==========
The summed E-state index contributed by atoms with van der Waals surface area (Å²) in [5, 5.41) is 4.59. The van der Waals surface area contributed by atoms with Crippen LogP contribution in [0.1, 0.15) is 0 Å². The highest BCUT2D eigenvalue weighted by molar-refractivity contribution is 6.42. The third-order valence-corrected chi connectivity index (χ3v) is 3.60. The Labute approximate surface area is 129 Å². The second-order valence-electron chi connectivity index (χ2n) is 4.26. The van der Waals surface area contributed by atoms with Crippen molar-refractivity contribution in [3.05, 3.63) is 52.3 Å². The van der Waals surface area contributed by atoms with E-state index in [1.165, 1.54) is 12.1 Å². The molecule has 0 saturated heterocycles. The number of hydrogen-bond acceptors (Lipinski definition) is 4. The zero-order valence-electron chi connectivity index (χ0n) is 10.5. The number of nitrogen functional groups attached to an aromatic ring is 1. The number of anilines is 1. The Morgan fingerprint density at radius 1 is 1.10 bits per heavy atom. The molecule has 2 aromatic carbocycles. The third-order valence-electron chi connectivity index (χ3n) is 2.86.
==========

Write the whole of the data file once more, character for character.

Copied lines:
The summed E-state index contributed by atoms with van der Waals surface area (Å²) in [5, 5.41) is 4.59. The van der Waals surface area contributed by atoms with Crippen LogP contribution in [0.1, 0.15) is 0 Å². The highest BCUT2D eigenvalue weighted by molar-refractivity contribution is 6.42. The third-order valence-corrected chi connectivity index (χ3v) is 3.60. The Labute approximate surface area is 129 Å². The second-order valence-electron chi connectivity index (χ2n) is 4.26. The van der Waals surface area contributed by atoms with Crippen molar-refractivity contribution in [3.05, 3.63) is 52.3 Å². The van der Waals surface area contributed by atoms with E-state index in [1.165, 1.54) is 12.1 Å². The molecule has 0 saturated heterocycles. The number of hydrogen-bond acceptors (Lipinski definition) is 4. The zero-order valence-electron chi connectivity index (χ0n) is 10.5. The number of nitrogen functional groups attached to an aromatic ring is 1. The number of anilines is 1. The Morgan fingerprint density at radius 1 is 1.10 bits per heavy atom. The molecule has 2 aromatic carbocycles. The third-order valence-electron chi connectivity index (χ3n) is 2.86.